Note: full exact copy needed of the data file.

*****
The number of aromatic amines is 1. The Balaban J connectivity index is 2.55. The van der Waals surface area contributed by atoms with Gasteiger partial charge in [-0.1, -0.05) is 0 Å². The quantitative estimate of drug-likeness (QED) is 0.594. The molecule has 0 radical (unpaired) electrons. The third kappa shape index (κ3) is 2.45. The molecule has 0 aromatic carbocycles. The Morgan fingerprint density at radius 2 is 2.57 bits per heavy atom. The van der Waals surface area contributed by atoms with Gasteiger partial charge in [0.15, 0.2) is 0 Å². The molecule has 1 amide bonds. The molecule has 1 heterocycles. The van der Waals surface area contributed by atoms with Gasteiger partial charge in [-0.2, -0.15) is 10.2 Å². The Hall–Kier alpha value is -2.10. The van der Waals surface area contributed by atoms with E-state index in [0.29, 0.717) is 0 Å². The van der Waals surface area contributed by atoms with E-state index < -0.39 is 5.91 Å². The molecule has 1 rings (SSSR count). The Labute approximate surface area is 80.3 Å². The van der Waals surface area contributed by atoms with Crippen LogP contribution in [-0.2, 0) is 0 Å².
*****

The number of aromatic amines is 1. The Balaban J connectivity index is 2.55. The van der Waals surface area contributed by atoms with Gasteiger partial charge in [-0.1, -0.05) is 0 Å². The quantitative estimate of drug-likeness (QED) is 0.594. The molecule has 0 radical (unpaired) electrons. The third kappa shape index (κ3) is 2.45. The molecule has 0 aromatic carbocycles. The Morgan fingerprint density at radius 2 is 2.57 bits per heavy atom. The van der Waals surface area contributed by atoms with Gasteiger partial charge in [0.15, 0.2) is 0 Å². The molecule has 1 amide bonds. The molecule has 1 heterocycles. The van der Waals surface area contributed by atoms with Gasteiger partial charge in [-0.2, -0.15) is 10.2 Å². The Hall–Kier alpha value is -2.10. The van der Waals surface area contributed by atoms with E-state index in [0.29, 0.717) is 0 Å². The van der Waals surface area contributed by atoms with E-state index < -0.39 is 5.91 Å². The molecule has 1 rings (SSSR count). The Labute approximate surface area is 80.3 Å². The van der Waals surface area contributed by atoms with Crippen LogP contribution in [-0.2, 0) is 0 Å².